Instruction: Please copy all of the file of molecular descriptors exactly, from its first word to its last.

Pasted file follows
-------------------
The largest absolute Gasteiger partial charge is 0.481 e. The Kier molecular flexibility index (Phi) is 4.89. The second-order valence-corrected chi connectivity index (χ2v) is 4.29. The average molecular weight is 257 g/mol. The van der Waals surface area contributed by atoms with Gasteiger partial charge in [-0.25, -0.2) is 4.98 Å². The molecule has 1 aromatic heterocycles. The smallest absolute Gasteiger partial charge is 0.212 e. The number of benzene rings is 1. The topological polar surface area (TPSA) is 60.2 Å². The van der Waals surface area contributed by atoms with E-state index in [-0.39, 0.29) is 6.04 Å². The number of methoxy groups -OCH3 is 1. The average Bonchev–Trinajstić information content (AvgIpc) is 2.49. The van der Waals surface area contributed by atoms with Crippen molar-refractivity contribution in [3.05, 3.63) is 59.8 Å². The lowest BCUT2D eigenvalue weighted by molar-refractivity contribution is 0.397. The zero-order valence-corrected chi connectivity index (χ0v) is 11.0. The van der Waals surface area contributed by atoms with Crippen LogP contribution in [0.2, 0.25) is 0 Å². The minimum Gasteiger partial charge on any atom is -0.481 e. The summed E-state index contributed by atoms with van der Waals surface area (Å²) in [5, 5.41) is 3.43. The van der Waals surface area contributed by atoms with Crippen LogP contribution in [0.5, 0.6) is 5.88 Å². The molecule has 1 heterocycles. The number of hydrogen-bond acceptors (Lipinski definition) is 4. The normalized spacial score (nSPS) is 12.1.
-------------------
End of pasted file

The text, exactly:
The largest absolute Gasteiger partial charge is 0.481 e. The Kier molecular flexibility index (Phi) is 4.89. The second-order valence-corrected chi connectivity index (χ2v) is 4.29. The average molecular weight is 257 g/mol. The van der Waals surface area contributed by atoms with Gasteiger partial charge in [-0.25, -0.2) is 4.98 Å². The molecule has 1 aromatic heterocycles. The smallest absolute Gasteiger partial charge is 0.212 e. The number of benzene rings is 1. The topological polar surface area (TPSA) is 60.2 Å². The van der Waals surface area contributed by atoms with E-state index in [-0.39, 0.29) is 6.04 Å². The number of methoxy groups -OCH3 is 1. The average Bonchev–Trinajstić information content (AvgIpc) is 2.49. The van der Waals surface area contributed by atoms with Crippen molar-refractivity contribution in [3.05, 3.63) is 59.8 Å². The lowest BCUT2D eigenvalue weighted by molar-refractivity contribution is 0.397. The zero-order valence-corrected chi connectivity index (χ0v) is 11.0. The van der Waals surface area contributed by atoms with Crippen LogP contribution in [0.2, 0.25) is 0 Å². The minimum Gasteiger partial charge on any atom is -0.481 e. The summed E-state index contributed by atoms with van der Waals surface area (Å²) in [5, 5.41) is 3.43. The van der Waals surface area contributed by atoms with Crippen LogP contribution in [0.5, 0.6) is 5.88 Å². The molecule has 1 heterocycles. The number of hydrogen-bond acceptors (Lipinski definition) is 4. The normalized spacial score (nSPS) is 12.1.